Plaintiffs alleged that, between 2013 and 2015, Allstate had affirmatively misled the market by falsely attributing the rising claims to other factors such as bad weather and miles driven. Plaintiffs claimed the misrepresentations were made with scienter because Allstate analyzed factors impacting claims rates so closely that its executives must have been aware of the trend. The allegations survived past the pleadings stage.

Allstate opposed class certification on multiple grounds. Allstate offered into evidence the expert report of Lucy Allen (NERA), showing that Allstate’s stock price had not changed after the alleged misrepresentations. The expert report also cited market analyst reports expecting Allstate’s relaxed underwriting standards to lead to more claims. Allstate argued that the report “sever[ed] the link between the alleged misrepresentation and . . . the price . . . paid by the plaintiff,” thus rebutting the presumption of reliance on market price enshrined in Basic, Inc. v. Levinson, 485 U.S. 224, 248 (1988). Separately, Allstate opposed the addition of a new class representative, more than two years into the lawsuit, as prohibited by China Agritech, Inc. v. Resh, 138 S. Ct. 1800 (2018).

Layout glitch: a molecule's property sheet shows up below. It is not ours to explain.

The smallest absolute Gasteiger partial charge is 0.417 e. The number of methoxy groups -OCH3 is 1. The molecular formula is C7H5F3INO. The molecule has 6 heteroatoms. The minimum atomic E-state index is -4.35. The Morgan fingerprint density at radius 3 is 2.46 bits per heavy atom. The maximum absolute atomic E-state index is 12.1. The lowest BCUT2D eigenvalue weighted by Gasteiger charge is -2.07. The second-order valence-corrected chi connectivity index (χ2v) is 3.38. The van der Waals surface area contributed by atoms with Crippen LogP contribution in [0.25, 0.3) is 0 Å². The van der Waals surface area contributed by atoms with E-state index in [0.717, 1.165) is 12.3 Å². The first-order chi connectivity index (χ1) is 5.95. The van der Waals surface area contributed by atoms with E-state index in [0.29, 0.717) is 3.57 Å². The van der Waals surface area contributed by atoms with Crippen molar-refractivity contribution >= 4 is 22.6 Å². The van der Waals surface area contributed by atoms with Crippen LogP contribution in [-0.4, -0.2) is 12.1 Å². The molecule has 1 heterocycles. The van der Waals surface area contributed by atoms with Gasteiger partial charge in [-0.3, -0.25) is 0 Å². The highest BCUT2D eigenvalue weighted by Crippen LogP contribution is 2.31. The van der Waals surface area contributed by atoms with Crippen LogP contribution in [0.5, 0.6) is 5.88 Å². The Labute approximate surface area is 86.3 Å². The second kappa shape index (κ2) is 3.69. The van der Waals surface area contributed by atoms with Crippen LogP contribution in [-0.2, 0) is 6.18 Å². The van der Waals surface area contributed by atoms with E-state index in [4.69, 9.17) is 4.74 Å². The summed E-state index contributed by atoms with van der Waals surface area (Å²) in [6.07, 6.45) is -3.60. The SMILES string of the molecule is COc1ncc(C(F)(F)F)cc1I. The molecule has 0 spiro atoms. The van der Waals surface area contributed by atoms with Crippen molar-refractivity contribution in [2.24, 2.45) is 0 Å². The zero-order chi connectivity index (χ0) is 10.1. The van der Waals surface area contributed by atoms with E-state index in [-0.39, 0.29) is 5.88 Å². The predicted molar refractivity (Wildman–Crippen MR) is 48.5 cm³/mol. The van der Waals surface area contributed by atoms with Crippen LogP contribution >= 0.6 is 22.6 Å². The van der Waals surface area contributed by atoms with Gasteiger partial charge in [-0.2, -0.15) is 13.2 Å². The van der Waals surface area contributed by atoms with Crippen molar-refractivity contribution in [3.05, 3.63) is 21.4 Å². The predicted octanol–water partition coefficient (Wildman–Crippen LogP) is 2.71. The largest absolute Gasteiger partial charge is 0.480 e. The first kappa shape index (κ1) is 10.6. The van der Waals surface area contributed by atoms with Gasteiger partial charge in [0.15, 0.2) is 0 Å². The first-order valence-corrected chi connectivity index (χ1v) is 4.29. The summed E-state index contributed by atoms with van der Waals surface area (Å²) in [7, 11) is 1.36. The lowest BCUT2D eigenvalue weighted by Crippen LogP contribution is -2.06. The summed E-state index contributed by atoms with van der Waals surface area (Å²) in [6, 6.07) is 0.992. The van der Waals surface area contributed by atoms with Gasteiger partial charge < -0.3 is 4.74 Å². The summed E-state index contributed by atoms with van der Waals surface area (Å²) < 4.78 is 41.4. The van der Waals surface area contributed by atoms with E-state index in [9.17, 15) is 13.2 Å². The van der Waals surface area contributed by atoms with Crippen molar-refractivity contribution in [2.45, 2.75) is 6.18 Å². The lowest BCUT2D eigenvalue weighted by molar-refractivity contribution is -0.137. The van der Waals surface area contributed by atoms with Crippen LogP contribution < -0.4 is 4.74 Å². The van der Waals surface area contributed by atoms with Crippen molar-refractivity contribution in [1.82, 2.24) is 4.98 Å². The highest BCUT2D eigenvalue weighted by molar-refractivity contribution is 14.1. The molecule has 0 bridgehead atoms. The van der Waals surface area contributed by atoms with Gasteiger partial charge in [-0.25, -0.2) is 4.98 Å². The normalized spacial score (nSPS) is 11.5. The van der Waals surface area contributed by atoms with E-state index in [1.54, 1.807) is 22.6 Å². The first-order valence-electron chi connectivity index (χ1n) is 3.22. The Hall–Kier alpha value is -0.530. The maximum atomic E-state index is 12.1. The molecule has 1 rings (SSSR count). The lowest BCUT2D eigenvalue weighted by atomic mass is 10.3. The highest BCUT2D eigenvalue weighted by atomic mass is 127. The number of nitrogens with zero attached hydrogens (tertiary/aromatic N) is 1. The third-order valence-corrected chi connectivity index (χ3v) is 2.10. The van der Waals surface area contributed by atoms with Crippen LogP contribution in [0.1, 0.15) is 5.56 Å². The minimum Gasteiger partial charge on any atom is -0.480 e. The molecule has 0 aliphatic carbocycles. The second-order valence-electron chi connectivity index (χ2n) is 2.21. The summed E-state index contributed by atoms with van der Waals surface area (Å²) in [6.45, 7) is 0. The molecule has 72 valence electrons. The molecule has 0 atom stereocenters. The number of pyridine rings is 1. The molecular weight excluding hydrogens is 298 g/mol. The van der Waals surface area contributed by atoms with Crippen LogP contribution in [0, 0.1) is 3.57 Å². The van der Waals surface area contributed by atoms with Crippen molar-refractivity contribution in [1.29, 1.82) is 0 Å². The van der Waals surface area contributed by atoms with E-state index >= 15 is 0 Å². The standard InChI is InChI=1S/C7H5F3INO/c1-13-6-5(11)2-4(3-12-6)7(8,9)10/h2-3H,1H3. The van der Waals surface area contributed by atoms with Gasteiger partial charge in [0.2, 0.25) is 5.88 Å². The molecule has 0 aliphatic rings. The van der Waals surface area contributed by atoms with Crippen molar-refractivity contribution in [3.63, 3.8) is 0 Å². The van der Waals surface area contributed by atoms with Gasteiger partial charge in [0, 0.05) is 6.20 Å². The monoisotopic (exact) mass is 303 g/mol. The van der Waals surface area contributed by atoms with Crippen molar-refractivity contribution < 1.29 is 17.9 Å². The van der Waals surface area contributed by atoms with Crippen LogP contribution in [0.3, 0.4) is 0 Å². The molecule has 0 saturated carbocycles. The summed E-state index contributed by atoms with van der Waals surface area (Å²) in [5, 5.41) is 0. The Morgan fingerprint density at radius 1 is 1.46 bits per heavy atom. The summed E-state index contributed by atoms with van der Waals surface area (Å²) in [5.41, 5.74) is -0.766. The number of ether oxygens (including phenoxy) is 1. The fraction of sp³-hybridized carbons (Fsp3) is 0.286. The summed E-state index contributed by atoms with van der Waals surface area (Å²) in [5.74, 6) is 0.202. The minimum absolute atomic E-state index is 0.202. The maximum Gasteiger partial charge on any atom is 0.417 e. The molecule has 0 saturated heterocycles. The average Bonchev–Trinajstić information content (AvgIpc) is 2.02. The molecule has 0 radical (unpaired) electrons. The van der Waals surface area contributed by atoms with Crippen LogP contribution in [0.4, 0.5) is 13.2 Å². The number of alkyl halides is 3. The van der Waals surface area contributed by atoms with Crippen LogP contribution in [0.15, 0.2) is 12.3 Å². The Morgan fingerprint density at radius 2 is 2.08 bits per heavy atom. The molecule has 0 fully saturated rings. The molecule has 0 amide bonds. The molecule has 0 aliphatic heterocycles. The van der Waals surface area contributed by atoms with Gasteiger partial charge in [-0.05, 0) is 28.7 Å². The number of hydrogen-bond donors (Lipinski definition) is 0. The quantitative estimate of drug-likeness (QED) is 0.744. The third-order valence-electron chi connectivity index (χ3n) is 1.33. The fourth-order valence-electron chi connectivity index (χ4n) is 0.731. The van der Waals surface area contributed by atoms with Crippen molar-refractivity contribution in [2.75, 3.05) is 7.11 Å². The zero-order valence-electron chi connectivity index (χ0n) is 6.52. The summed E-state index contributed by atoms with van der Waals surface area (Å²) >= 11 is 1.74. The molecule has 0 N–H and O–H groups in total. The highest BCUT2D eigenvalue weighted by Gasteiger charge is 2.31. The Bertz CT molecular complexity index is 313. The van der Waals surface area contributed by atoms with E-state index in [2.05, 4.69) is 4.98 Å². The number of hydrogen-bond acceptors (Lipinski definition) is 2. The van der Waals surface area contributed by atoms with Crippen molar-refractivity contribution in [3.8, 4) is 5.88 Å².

The district court declined to engage the expert report, postponing its consideration until a later “merits” stage. The district court also allowed the addition of the new class representative. On interlocutory appeal, the Seventh Circuit vacated class certification on the former ground. It affirmed, however, the district court on the addition of the class representative.

The Seventh Circuit’s ruling

Rebutting the Basic presumption

At the onset, the Court explained that the same substantive evidence may be relevant to multiple related issues, such as materiality, loss causation, and reliance (also referred to as “transaction causation”). The Court noted that materiality and loss causation are merits issues, reserved for later stages under Erica P. John Fund, Inc. v. Halliburton Co., 563 U.S. 804 (2011) (Halliburton I), and Amgen Inc. v. Connecticut Retirement Plans and Trust Funds, 568 U.S. 455 (2013). Reliance, however, may be squarely addressed at the class certification stage: the Basic presumption that plaintiffs relied on the price set by an efficient market may be rebutted by defendants’ evidence. See Halliburton Co. v. Erica P. John Fund, Inc., 573 U.S. 258 (2014) (Halliburton II). The Court clarified that district courts “must consider the same evidence if the defense offers it to show the absence of transaction causation even if it is also probative of materiality and loss causation. Factual disputes on transaction causation, the Court emphasized, must be resolved at the class certification stage.